Build Momentum in the Right Places

What motivates an aspiring lawyer to read through numerous examples of legal cases in law school? How about for an aspiring accountant who somehow finds the energy to solve endless math equations and learn dry concepts relating to theories of money? 

The work you engage in should be enjoyable(ish), but also challenging. If the work does not meet both criteria, you should ask, why? This question should be explored in some depth. 

This emphasis on an intrinsic focus to examine your unique underlying motivations is more sustainable than allowing extrinsic factors to dictate your path.

When Motivation Wanes

“Be not afraid of going slowly; be afraid only of standing still.” – Chinese proverb

Despite knowing about the importance of the tool of motivation, it still eludes many. No matter who you are, motivation will at least ebb and flow, if not wane altogether. This can happen quickly. Fortunately, the reasons for the unreliability of motivation are understandable, even somewhat predictable. 

Waning Motivation.

There are at least 2 reasons why motivation can be stifled prematurely by external factors. First, we may find that the level of progress we expected is not being reached. This is actually quite common. It is challenging enough to trek forward on a journey toward a desired outcome without the demoralizing feeling of making lackluster progress.

A second reason for a deficiency of motivation could be because we are not actually as interested in the outcome as we may think. Sometimes we desire something for reasons that are disconnected from our true nature or set of values. 

Where there is no momentum, there can be no progress. If you are not gaining traction, it may be time to do something else. There is no need to feel shame. 

Find Joy

Although the road toward building your own lifestyle is messy, it is also intensely rewarding. Ask any child about the reward involved in creating something. It turns out that this child-like joy can be useful as an adult.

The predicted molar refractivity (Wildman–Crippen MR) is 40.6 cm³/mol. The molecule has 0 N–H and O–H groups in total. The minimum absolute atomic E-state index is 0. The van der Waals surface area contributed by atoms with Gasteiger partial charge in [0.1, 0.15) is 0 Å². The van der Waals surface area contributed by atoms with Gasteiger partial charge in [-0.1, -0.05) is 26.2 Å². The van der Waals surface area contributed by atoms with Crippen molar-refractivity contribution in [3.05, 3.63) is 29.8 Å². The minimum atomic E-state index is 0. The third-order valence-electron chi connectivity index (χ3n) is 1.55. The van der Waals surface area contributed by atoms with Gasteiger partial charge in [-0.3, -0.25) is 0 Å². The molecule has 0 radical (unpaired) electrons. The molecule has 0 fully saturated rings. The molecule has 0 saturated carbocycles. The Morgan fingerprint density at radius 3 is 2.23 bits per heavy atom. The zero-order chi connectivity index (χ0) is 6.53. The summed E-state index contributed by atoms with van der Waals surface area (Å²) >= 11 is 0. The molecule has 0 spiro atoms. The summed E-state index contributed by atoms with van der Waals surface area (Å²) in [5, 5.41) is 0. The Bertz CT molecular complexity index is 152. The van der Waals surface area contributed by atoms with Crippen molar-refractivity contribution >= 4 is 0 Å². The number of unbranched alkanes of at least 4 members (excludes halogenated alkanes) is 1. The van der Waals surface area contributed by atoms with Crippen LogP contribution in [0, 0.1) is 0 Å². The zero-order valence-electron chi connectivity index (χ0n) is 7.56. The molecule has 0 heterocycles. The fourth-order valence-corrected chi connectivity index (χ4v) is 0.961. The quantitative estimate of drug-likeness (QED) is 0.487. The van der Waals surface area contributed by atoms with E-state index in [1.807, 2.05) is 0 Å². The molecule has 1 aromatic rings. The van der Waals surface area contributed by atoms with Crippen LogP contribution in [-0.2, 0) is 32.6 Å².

The Bottom Line

In order to take the right action steps, we need to feel that we are making traction. Sustained effort over a long period of time is the ultimate way to achieve anything that is worthy of our precious time and energy. This is why we must dive deep and direct focus responsibly. 

If you do not achieve momentum, it may be time to go back to the drawing board. Be forgiving of yourself. It is normal to lose motivation or interest in something and we should examine why this is the case. Success is just as much a process of reflection and discovery as it is a cycle of achievement. 

By taking these approaches into account, we can maximize the chances of success in the long run.

Further Reading

1 Jerry’s interview with legendary podcast host Tim Ferriss is one example of an insightful, long-form listening choice. If you are interested in Jerry’s comedy, he has a book called, “Is This Anything?” The book is a collection of jokes he has written over the years on his legal pad.
2 This post on captures some great insight on why “doing the thing,” provides lots of power.